A common situation in Business Intelligence is that an organization uses a financial year (fiscal year) different from the calendar year. Which fiscal year to use, varies between businesses and countries. [Wikipedia]
A fiscal year other than the calendar year implies a number of additional requirements in the QlikView app: The most obvious is that the year used in all charts and reports must correspond to the fiscal year which runs over a different set of dates than the calendar year.
Further, the notation sometimes changes: You probably want to display years as ‘2012/2013’ instead of just the year number.
Also, other fields, e.g. Month and Week must be assigned to the fiscal year as well as the calendar year.
Finally, the sort order of field values changes in some cases. E.g. you want to sort the months using the first financial month as the first month: [Apr..Mar] instead of [Jan..Dec]. (Compare with the month order in the graph and the list box.)
There is a very simple way to achieve this in QlikView: Just add the necessary fields in the master calendar and use these in all situations where you need a calendar field. There are many ways that this can be done, but my suggested solution is the following:
Create a variable that contains the month number of the first month of the fiscal year. Assuming that April is the first month of your fiscal year, this variable should get the value ‘4’.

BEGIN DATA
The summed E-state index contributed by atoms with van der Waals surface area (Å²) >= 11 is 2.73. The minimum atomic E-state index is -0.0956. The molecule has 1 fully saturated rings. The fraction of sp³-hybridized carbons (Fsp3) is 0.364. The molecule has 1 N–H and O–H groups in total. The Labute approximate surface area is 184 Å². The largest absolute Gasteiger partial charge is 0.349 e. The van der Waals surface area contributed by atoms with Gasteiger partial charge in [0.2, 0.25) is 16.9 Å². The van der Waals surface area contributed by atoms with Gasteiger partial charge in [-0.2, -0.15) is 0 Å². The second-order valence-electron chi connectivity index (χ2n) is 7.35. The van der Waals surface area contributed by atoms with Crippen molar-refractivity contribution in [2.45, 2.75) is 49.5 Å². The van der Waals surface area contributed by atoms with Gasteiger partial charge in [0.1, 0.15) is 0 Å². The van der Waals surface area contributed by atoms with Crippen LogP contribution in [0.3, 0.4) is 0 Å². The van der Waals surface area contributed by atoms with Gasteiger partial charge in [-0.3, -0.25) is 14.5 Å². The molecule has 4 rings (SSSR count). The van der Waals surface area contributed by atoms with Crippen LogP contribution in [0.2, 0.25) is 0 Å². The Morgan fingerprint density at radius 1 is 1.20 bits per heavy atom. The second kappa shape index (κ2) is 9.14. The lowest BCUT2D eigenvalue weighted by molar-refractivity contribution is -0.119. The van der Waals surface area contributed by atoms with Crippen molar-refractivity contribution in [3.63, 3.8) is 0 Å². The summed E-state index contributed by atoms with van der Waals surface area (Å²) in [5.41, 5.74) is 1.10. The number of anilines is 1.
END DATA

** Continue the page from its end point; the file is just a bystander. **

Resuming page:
Create numeric values of the necessary fields. Usually the number of the fiscal year is defined by its end, so (again using April as the first month) April 2013 belongs to the fiscal year ‘2014’.
Create dual values of the necessary fields.
The script for creating fiscal year and fiscal month then becomes:
Set vFM = 4 ; // First month of fiscal year
Calendar: Load Dual(fYear-1 &'/'& fYear, fYear) as FYear, // Dual fiscal year Dual(Month, fMonth) as FMonth, // Dual fiscal month *; Load Year + If(Month>=$(vFM), 1, 0) asfYear, // Numeric fiscal year Mod(Month-$(vFM), 12)+1 as fMonth, // Numeric fiscal month *; Load Year(Date) as Year, // Your standard master calendar Month(Date) asMonth, …
Other fields, like week, day, etc. can also be created in a similar way.
A comment on the field naming: In this script I use lowercase ‘f’ as prefix for the numeric values and uppercase ‘F’ for the dual values. In real life you may want to just have the dual fields (no numeric duplicates) and name these differently, e.g. just ‘Year’ and ‘Month’. If you do, you must also rename the original calendar year and calendar month accordingly.
The bottom line is anyway that you can solve this problem just by adding a couple of lines in you master calendar. No set analysis is needed. And no complex chart expressions are needed.